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Meetings & Conferences

of the AMS

IMPORTANT INFORMATION REGARDING MEETINGS PROGRAMS: AMS Sectional Meeting programs do not appear
in the print version of the Notices. However, comprehensive and continually updated meeting and program information
with links to the abstract for each talk can be found on the AMS website. See http://www.ams.org/meetings/. Final
programs for Sectional Meetings will be archived on the AMS website accessible from the stated URL and in an electronic
issue of the Notices as noted below for each meeting.

Louisville, Kentucky Ralph McKenzie, Vanderbilt University, A perspective


on fifty years of work, delight and discovery in general
algebra.
University of Louisville Victor Moll, Tulane University, 2-adic valuations of
classical sequences: A collection of examples.
October 5–6, 2013
Saturday – Sunday Special Sessions
Algebraic Coding Theory, Steve Szabo, Eastern Ken-
Meeting #1092 tucky University, and Heide Gluesing-Luerssen, University
Southeastern Section of Kentucky.
Associate secretary: Brian D. Boe Algebraic Cryptography, Daniel Smith, University of
Announcement issue of Notices: June 2013 Louisville.
Program first available on AMS website: August 22, 2013 Applied Analysis and Inverse Problems, Peijun Li,
Program issue of electronic Notices: October 2013 Purdue University, Jiguang Sun, Michigan Technological
Issue of Abstracts: Volume 34, Issue 3 University, and Yongzhi Steve Xu, University of Louisville.
Combinatorial Commutative Algebra, Juan Migliore,
Deadlines University of Notre Dame, and Uwe Nagel, University of
For organizers: Expired Kentucky.
For abstracts: Expired Commutative Rings, Ideals, and Modules, Ela Celikbas
and Olgur Celikbas, University of Missouri-Columbia.
The scientific information listed below may be dated. Extremal Graph Theory, Jozsef Balogh, University of
For the latest information, see www.ams.org/amsmtgs/ Illinois at Urbana-Champaign, and Louis DeBiasio and
sectional.html. Tao Jiang, Miami University, Oxford, OH.
Finite Universal Algebra, Ralph McKenzie, Vanderbilt
Invited Addresses University, and Matthew Valeriote, McMaster University.
Michael Hill, University of Virginia, Framed manifolds Fixed Point Theorems and Applications to Integral,
and equivariant homotopy: A solution to the Kervaire In- Difference, and Differential Equations, Jeffrey W. Lyons,
variant One problem. Nova Southeastern University, and Jeffrey T. Neugebauer,
Suzanne Lenhart, University of Tennessee and NIMBioS, Eastern Kentucky University.
Using optimal control of PDEs to investigate population Harmonic Analysis and Partial Differential Equations,
questions. Russell Brown and Katharine Ott, University of Kentucky.

October 2013 Notices of the AMS 1221


Meetings & Conferences

History of Mathematics and Its Use in Teaching, Daniel The scientific information listed below may be dated.
J. Curtin, Northern Kentucky University, and Daniel E. For the latest information, see www.ams.org/amsmtgs/
Otero, Xavier University. sectional.html.
Homogenization of Partial Differential Equations,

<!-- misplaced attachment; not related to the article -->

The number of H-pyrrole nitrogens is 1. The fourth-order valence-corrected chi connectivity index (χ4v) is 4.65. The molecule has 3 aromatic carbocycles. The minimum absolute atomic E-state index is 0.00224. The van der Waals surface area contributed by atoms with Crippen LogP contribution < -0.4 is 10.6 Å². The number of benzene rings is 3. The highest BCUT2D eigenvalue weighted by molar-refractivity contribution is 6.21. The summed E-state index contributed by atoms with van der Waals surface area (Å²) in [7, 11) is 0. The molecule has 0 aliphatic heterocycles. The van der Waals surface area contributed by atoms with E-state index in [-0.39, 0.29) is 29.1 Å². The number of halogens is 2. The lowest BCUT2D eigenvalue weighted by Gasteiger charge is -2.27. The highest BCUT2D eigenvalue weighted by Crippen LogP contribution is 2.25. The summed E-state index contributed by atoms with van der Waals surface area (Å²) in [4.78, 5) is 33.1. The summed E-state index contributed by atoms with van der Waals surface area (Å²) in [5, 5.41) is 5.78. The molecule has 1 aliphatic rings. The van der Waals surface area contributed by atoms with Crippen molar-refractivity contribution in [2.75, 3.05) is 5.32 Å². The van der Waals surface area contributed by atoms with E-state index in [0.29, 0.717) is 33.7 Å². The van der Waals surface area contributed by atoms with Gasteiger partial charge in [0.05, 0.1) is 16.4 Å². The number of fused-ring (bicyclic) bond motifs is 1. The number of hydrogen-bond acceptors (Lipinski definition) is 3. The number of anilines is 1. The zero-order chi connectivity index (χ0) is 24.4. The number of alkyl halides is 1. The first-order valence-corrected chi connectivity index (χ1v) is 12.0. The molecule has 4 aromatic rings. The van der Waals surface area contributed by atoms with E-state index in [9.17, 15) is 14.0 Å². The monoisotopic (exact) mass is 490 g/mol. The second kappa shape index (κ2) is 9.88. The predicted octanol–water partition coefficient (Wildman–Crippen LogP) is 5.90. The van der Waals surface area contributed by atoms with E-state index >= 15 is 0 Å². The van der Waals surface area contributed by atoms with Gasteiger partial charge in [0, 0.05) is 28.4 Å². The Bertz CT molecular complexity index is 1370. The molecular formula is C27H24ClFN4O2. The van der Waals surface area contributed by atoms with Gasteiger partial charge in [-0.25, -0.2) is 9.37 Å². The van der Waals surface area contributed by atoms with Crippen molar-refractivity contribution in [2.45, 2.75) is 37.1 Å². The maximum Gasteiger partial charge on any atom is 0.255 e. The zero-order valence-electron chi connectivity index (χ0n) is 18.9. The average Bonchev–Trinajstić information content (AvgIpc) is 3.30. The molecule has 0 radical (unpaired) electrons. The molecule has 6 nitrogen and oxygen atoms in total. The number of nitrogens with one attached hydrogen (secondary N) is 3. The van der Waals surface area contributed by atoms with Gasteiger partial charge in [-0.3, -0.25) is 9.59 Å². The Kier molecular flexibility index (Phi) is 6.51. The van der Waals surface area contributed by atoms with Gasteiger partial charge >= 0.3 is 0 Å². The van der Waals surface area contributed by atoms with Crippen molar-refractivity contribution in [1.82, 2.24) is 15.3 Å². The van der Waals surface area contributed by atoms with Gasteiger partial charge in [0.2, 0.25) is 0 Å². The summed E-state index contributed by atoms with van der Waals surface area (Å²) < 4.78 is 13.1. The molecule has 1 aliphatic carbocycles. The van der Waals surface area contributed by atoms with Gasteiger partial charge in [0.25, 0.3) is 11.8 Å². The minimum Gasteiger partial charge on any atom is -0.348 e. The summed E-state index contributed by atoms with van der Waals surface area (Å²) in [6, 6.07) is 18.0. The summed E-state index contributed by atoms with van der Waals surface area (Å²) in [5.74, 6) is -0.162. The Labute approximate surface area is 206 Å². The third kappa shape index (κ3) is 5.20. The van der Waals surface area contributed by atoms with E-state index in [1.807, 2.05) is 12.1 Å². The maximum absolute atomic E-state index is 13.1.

Zhongwei Shen, University of Kentucky, and Yifeng Yu, Invited Addresses
University of California, Irvine. Patrick Gerald Brosnan, University of Maryland, Nor-
Mathematical Analysis of Complex Fluids and Flows, mal functions.
Xiang Xu, Carnegie Mellon University, and Changyou Xiaojun Huang, Rutgers University at New Brunswick,
Wang, University of Kentucky. Equivalence problems in several complex variables.
Mathematical Issues in Ecological and Epidemiological Barry Mazur, Harvard University, Arithmetic statistics:
Modeling, K. Renee Fister, Murray State University, and Elliptic curves and other mathematical objects (Erdős Me-
Suzanne Lenhart, University of Tennessee. morial Lecture).
Mathematical Models in Biology and Physiology, Yun Robert Strain, University of Pennsylvania, On the
Kang, Arizona State University, and Jiaxu Li, University Boltzmann equation without angular cut-off.
of Louisville.
Partial Differential Equations from Fluid Mechanics,
Special Sessions
Changbing Hu, University of Louisville, and Florentina Analysis and Computing for Electromagnetic Waves,
Tone, University of West Florida. David Ambrose and Shari Moskow, Drexel University.
Partially Ordered Sets, Csaba Biro and Stephen J. Combinatorial Commutative Algebra, Tái Huy Há, Tu-
Young, University of Louisville. lane University, and Fabrizio Zanello, Massachusetts Insti-
Recent Advances on Commutative Algebra and Its Ap- tute of Technology and Michigan Technological University.
plications, Hamid Kulosman and Jinjia Li, University of Contact and Symplectic Topology, Joshua M. Sabloff,
Louisville, and Hamid Rahmati, Miami University. Haverford College, and Lisa Traynor, Bryn Mawr College.
Set Theory and Its Applications, Paul Larson, Miami Difference Equations and Applications, Michael Radin,
University, Justin Moore, Cornell University, and Grigor Rochester Polytechnic Institute, and Faina Berezovskaya,
Sargsyan, Rutgers University. Howard University.
Spreading Speeds and Traveling Waves in Spatial- Geometric Aspects of Topology and Group Theory,
Temporal Evolution Systems, Bingtuan Li, University of David Futer, Temple University, and Ben McReynolds,